Creating Opportunities for Inclusion of People with Vision Loss and Blindness

“We are each other’s harvest; we are each other’s business; we are each other’s magnitude and bond.” – Gwendolyn Brooks, first Black Pulitzer Prize winner

At Society for the Blind, this February marks an important opportunity to highlight inclusion as we honor Black History Month and prepare to offer a public Zoom presentation on a growing career field for people who are blind or have vision loss.

The national theme for Black History Month this year is Black health and wellness. At Society for the Blind, we are committed to reaching Black communities, which have the highest rates of vision loss and blindness from glaucoma and cataracts. Access to regular eye exams is critical to identifying eye diseases early before they cause permanent vision loss, so we want to make sure everyone has the opportunity to receive care as early as possible in our Low Vision Clinic. We are grateful to the Sacramento Observer newspaper for including stories about our clients in their newspaper so their readers with vision loss know they are not alone and have somewhere to go for help. We also are grateful to our staff member Debra Pendleton who, along with some of our Black students, founded the Black Americans Senior Support Group at Society for the Blind to ensure our Black seniors would have a safe space to talk about the unique challenges faced at the intersection of being Black and experiencing vision loss while aging. The virtual support group is open and will next meet on Feb. 25.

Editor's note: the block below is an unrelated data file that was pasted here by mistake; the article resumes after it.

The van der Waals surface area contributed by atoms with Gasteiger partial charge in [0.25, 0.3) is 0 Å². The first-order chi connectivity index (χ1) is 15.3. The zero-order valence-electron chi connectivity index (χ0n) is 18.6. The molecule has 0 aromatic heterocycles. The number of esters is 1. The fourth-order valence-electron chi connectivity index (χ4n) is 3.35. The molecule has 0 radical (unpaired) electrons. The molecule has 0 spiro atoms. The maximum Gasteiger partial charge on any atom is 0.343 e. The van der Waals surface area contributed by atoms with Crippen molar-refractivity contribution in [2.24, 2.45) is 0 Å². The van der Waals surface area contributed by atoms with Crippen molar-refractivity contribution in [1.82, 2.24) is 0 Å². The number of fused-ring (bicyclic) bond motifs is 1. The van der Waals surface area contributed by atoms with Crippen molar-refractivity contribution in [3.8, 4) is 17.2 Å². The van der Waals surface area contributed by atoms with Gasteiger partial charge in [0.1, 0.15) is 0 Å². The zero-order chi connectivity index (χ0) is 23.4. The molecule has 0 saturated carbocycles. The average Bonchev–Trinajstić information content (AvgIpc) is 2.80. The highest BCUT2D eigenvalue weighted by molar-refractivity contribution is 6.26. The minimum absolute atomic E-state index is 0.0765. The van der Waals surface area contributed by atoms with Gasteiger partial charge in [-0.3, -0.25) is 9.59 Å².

Inclusion in employment also has become an important topic at Society for the Blind as we work to overcome the 75% unemployment rate in the blind and low vision community. On Feb. 22, our CareersPLUS program will host a Zoom panel called Nothing About Us Without Us to talk about the growing field of audio description. We will be joined by three of today’s most recognizable voice talents and advocates for audio description: Roy Samuelson, Thomas Reid and Satauna Howery. Moderated by Society’s Brandie Kubel and Randy Owen, the event will explore what makes for quality audio description, how it was created by people who were blind and is becoming a rapidly growing career field for those without vision, and why there is a new push in the entertainment industry to market audio description to people with vision so they can listen to entertainment content as they do audio books. We hope you will attend the presentation.

Thank you to our supporters who allow us to continue creating even more opportunities for inclusion of people with vision loss and blindness, from children to seniors. We hope to see you on Zoom on Feb. 22!